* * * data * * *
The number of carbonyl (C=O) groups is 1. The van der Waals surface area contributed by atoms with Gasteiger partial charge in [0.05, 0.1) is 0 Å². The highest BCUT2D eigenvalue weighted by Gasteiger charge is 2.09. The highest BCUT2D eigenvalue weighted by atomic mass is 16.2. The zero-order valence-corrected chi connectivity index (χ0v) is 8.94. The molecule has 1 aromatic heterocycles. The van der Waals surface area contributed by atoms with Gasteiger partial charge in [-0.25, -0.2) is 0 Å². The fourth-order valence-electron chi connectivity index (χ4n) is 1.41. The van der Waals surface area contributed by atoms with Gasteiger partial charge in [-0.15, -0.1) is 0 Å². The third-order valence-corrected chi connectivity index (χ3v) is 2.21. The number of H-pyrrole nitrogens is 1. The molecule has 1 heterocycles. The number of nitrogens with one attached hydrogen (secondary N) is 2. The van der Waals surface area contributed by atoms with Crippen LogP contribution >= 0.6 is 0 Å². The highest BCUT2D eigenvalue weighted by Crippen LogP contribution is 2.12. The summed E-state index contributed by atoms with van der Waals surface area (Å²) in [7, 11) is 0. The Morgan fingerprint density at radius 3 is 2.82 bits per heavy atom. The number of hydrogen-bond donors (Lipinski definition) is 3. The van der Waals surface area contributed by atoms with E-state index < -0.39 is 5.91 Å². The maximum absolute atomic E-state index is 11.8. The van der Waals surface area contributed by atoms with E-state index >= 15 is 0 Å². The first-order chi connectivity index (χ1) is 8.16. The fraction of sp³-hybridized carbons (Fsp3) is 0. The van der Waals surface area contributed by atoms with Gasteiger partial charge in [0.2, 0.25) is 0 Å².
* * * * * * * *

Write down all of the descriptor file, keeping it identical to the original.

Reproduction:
The number of carbonyl (C=O) groups is 1. The van der Waals surface area contributed by atoms with Gasteiger partial charge in [0.05, 0.1) is 0 Å². The highest BCUT2D eigenvalue weighted by Gasteiger charge is 2.09. The highest BCUT2D eigenvalue weighted by atomic mass is 16.2. The zero-order valence-corrected chi connectivity index (χ0v) is 8.94. The molecule has 1 aromatic heterocycles. The van der Waals surface area contributed by atoms with Gasteiger partial charge in [-0.25, -0.2) is 0 Å². The fourth-order valence-electron chi connectivity index (χ4n) is 1.41. The van der Waals surface area contributed by atoms with Gasteiger partial charge in [-0.15, -0.1) is 0 Å². The third-order valence-corrected chi connectivity index (χ3v) is 2.21. The number of H-pyrrole nitrogens is 1. The molecule has 1 heterocycles. The number of nitrogens with one attached hydrogen (secondary N) is 2. The van der Waals surface area contributed by atoms with Crippen LogP contribution >= 0.6 is 0 Å². The highest BCUT2D eigenvalue weighted by Crippen LogP contribution is 2.12. The summed E-state index contributed by atoms with van der Waals surface area (Å²) in [7, 11) is 0. The Morgan fingerprint density at radius 3 is 2.82 bits per heavy atom. The number of hydrogen-bond donors (Lipinski definition) is 3. The van der Waals surface area contributed by atoms with E-state index < -0.39 is 5.91 Å². The maximum absolute atomic E-state index is 11.8. The van der Waals surface area contributed by atoms with E-state index >= 15 is 0 Å². The first-order chi connectivity index (χ1) is 8.16. The fraction of sp³-hybridized carbons (Fsp3) is 0. The van der Waals surface area contributed by atoms with Gasteiger partial charge in [0.2, 0.25) is 0 Å².